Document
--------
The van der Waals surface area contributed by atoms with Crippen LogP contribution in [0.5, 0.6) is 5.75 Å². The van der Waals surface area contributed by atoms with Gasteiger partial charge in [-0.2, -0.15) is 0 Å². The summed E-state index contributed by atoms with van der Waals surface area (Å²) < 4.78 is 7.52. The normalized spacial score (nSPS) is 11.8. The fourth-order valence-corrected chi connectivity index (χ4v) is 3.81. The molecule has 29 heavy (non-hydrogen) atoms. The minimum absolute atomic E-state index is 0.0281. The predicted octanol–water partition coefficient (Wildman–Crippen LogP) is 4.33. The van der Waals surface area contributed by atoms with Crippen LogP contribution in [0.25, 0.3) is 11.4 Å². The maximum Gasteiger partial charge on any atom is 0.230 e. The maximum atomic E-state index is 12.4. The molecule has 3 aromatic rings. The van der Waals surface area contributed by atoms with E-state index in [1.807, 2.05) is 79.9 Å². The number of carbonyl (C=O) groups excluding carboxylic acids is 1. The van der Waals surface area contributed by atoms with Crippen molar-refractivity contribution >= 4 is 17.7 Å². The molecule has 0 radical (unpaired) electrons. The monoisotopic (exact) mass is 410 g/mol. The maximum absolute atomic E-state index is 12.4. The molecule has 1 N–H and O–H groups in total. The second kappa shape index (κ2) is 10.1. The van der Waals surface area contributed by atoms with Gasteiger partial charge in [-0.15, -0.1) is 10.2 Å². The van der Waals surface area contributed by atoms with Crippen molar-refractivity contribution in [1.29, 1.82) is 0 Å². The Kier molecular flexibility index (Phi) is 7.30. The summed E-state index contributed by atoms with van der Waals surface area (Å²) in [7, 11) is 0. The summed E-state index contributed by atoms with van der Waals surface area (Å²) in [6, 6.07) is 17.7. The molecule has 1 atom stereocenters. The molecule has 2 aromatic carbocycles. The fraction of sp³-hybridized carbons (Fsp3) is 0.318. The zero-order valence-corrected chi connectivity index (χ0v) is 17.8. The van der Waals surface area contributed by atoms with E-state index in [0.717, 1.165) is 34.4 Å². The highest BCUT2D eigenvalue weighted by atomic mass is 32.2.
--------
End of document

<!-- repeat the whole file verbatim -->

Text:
The van der Waals surface area contributed by atoms with Crippen LogP contribution in [0.5, 0.6) is 5.75 Å². The van der Waals surface area contributed by atoms with Gasteiger partial charge in [-0.2, -0.15) is 0 Å². The summed E-state index contributed by atoms with van der Waals surface area (Å²) < 4.78 is 7.52. The normalized spacial score (nSPS) is 11.8. The fourth-order valence-corrected chi connectivity index (χ4v) is 3.81. The molecule has 29 heavy (non-hydrogen) atoms. The minimum absolute atomic E-state index is 0.0281. The predicted octanol–water partition coefficient (Wildman–Crippen LogP) is 4.33. The van der Waals surface area contributed by atoms with Crippen LogP contribution in [0.25, 0.3) is 11.4 Å². The maximum Gasteiger partial charge on any atom is 0.230 e. The maximum atomic E-state index is 12.4. The molecule has 3 aromatic rings. The van der Waals surface area contributed by atoms with E-state index in [1.807, 2.05) is 79.9 Å². The number of carbonyl (C=O) groups excluding carboxylic acids is 1. The van der Waals surface area contributed by atoms with Crippen molar-refractivity contribution >= 4 is 17.7 Å². The molecule has 0 radical (unpaired) electrons. The monoisotopic (exact) mass is 410 g/mol. The maximum absolute atomic E-state index is 12.4. The molecule has 1 N–H and O–H groups in total. The second kappa shape index (κ2) is 10.1. The van der Waals surface area contributed by atoms with Gasteiger partial charge in [-0.15, -0.1) is 10.2 Å². The van der Waals surface area contributed by atoms with Crippen molar-refractivity contribution in [1.29, 1.82) is 0 Å². The Kier molecular flexibility index (Phi) is 7.30. The summed E-state index contributed by atoms with van der Waals surface area (Å²) in [7, 11) is 0. The summed E-state index contributed by atoms with van der Waals surface area (Å²) in [6, 6.07) is 17.7. The molecule has 1 atom stereocenters. The molecule has 2 aromatic carbocycles. The fraction of sp³-hybridized carbons (Fsp3) is 0.318. The zero-order valence-corrected chi connectivity index (χ0v) is 17.8. The van der Waals surface area contributed by atoms with E-state index in [0.717, 1.165) is 34.4 Å². The highest BCUT2D eigenvalue weighted by atomic mass is 32.2.